KL: The first thing that comes to my mind about you, my friend, is that you’re a tried and true New Yorker.
MS: You could say that. I grew up in Manhattan, went to Cornell, and returned to the city for four years of work on Wall Street before HBS. I’ve only ever lived in an apartment.
KL: Suburbans everywhere are cringing. No yard, pets? Where do you play teeball, on top of an office building? Don’t even answer that. Yankees or Mets?
MS: Hey now. Going sledding in my backyard (aka Central Park) isn’t too shabby. I’m afraid to say I’m a big Yankee fan given our rivalry with this great city were are currently in, but I do look good in pinstripes.
KL: What is your favorite place on the island?
MS: The New York City Public Library in Bryant Park. I used to go there to research term papers in high school. When there were still such things as card catalogs, you would submit a book request and get a deli-style number. After a few minutes your number would pop up on the giant screen. It was like winning bingo. Nowadays I go for the architecture…I could wander around there and people watch for hours.
KL: When you came back to the Big Apple after college, you were in investment banking at Barclays.
MS: Actually, I started at Lehman Brothers. I’m one of the lucky ones to witness and survive the acquisition. I started on a Debt Capital Markets desk at Lehman and ended up moving into a business planning and strategy role during the height of the financial crisis to help one of the largest teams in the investment banking division evaluate its competitive position and growth prospects. I was in the right place at the right time, as I was also able to help develop an internal restructuring plan during Lehman Brothers’ bankruptcy and reorganize and integrate Lehman Brothers and Barclays Capital’s infrastructures. After I spent 3 years with this the team, my boss, the global COO, unexpectedly quit, and I was asked to take over until a replacement could be found. It was certainly a “learn as you go” / “think on your feet” kind of experience. I felt like Erik Peterson from the RC LEAD case – shocked and extremely young for the job. But I learned a ton and loved every minute of it.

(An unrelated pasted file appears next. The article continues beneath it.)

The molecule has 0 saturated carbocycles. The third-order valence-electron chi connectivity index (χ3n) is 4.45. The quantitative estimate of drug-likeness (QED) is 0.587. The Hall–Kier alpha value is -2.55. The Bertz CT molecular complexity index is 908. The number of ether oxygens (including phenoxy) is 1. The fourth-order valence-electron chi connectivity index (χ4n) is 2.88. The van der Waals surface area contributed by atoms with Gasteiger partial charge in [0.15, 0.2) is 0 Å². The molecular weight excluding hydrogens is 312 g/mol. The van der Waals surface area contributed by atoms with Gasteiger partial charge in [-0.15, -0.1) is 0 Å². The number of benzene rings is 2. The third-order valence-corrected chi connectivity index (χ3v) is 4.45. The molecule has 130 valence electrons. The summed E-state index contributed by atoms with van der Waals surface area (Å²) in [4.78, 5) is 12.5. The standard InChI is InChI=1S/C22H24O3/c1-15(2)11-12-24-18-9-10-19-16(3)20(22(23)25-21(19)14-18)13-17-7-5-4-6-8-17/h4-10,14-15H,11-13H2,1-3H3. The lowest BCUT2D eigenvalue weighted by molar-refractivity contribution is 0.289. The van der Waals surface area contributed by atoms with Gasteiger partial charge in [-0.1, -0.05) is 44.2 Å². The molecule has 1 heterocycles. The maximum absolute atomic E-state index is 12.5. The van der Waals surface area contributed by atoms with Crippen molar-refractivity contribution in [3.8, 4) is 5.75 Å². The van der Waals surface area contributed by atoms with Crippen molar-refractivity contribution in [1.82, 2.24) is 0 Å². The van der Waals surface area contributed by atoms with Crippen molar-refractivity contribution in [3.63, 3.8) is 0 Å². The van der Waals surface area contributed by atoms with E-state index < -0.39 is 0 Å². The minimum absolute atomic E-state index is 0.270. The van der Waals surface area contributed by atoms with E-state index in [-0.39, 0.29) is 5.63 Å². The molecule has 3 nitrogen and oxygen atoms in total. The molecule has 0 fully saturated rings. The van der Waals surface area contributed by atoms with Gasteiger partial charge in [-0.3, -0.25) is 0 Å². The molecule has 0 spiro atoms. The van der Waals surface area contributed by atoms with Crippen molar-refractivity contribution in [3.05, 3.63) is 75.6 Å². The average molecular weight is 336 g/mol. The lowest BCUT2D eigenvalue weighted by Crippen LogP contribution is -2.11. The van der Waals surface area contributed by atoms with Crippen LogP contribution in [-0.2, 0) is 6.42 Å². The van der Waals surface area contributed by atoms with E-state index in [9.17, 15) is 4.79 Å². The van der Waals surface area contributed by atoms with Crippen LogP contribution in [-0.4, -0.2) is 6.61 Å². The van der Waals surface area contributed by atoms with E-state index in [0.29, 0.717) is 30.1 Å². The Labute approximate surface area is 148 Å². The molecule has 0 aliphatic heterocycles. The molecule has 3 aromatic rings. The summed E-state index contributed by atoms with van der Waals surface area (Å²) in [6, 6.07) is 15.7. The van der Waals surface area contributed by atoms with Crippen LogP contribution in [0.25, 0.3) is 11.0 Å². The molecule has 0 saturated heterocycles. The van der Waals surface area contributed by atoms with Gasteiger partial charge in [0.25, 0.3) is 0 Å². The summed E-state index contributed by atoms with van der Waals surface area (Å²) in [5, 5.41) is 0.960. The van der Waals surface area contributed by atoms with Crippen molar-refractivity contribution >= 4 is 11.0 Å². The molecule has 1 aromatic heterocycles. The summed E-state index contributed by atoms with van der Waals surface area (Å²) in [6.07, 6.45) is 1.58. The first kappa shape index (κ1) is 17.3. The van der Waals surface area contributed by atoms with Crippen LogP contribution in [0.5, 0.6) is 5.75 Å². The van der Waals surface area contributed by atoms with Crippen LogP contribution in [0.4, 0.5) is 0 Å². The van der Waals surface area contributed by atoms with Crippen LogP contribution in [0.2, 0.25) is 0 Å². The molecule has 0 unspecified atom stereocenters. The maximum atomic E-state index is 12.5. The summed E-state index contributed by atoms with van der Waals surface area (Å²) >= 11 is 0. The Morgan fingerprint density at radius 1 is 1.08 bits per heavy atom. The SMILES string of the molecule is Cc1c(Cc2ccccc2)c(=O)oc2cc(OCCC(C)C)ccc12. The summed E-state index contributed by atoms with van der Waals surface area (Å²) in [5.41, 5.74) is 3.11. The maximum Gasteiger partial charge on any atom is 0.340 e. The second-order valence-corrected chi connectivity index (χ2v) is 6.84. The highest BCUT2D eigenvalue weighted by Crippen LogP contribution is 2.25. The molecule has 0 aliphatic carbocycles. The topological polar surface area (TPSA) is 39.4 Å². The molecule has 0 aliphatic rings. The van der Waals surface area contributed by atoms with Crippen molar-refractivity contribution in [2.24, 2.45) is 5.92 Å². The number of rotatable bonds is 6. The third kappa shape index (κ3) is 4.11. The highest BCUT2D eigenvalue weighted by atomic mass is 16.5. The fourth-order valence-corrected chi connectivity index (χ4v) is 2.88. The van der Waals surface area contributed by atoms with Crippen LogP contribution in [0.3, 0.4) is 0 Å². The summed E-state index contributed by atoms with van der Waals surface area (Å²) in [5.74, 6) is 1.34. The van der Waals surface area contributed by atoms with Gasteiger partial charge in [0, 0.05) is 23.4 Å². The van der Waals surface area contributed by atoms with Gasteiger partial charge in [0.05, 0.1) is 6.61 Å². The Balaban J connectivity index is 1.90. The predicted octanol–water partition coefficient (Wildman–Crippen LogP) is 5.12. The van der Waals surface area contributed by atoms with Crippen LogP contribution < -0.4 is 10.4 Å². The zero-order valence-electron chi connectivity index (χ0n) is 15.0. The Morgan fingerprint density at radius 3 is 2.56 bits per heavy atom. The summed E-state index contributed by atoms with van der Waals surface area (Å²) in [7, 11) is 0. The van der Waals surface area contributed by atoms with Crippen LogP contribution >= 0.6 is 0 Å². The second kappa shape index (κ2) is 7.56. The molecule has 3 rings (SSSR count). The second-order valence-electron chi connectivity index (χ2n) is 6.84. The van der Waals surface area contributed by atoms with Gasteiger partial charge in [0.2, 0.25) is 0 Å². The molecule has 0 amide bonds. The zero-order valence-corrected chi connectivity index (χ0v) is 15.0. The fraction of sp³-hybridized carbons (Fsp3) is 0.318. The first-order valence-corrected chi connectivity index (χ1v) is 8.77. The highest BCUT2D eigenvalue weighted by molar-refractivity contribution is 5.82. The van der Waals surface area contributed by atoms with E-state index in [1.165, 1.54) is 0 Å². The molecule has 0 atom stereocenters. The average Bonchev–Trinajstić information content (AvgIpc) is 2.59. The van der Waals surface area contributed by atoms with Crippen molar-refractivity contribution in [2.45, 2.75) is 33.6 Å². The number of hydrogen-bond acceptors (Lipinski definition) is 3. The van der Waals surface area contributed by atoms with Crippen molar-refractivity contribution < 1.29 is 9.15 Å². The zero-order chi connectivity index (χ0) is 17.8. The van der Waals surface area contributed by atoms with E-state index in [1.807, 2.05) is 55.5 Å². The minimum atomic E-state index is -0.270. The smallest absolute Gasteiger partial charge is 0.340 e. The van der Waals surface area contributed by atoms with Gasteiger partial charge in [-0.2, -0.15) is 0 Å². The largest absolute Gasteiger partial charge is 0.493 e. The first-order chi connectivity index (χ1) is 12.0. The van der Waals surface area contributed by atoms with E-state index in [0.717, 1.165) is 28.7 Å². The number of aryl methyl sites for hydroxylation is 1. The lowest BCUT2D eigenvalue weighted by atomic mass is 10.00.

KL: That must’ve made for quite a compelling business school application. Now that you’re at the Harvard School of Business and Pleasure, wow does Beantown stack up to the city that never sleeps?
MS: This town certainly sleeps – since when do bars close at 2am? But I do love the enthusiasm around Boston’s sports teams, the strong “where did I pahk my cah” accents, and the ubiquitous clam chowder. Living in such a young, vibrant city, it’s easy not to miss home too much.
KL: Sounds like you’re almost a convert. That said, if you were banned from the great northeast, let’s say for being too fabulous, where would you live?
MS: That’s easy. Spain, because I love the language, the culture, and the food. I lived in Barcelona for 6 months and never wanted to leave.
KL: I know firsthand that you’ve gotten on your fair share of vacations from Boston during your years at school. Which was your favorite trip?
MS: My favorite part about this school is that I have friends from around the world who are eager to show me their own hometowns. I have been hosted by classmates in many exotic, faraway places such as Turkey, London, Dubai, Kuwait, Canada, and Cape Cod. I’ve also enjoyed giving my friends a taste of New York.
KL: And for the time that you’re on campus, what has been your most interesting in-class experience?
MS: Last semester in Financial Management of Small Firms, we had a guest who went rogue, interrupting the professor and challenging student questions. It was a very peculiar experience which proved how much we rely on and strictly adhere to class norms and how blatant it is when those norms are broken down. By the end of the class, we knew we had witnessed greatness. And it was an experience we were unlikely to see again.
KL: That sounds both hilarious and terrifying. Let’s finish up with a fun one. What song best captures your time here at HBS?
MS: “Don’t Wake Me Up” by Chris Brown. Firstly, because I don’t want to wake up from this awesome dream called business school, and secondly because after EC ski weekend, I’m exhausted. Let me sleep.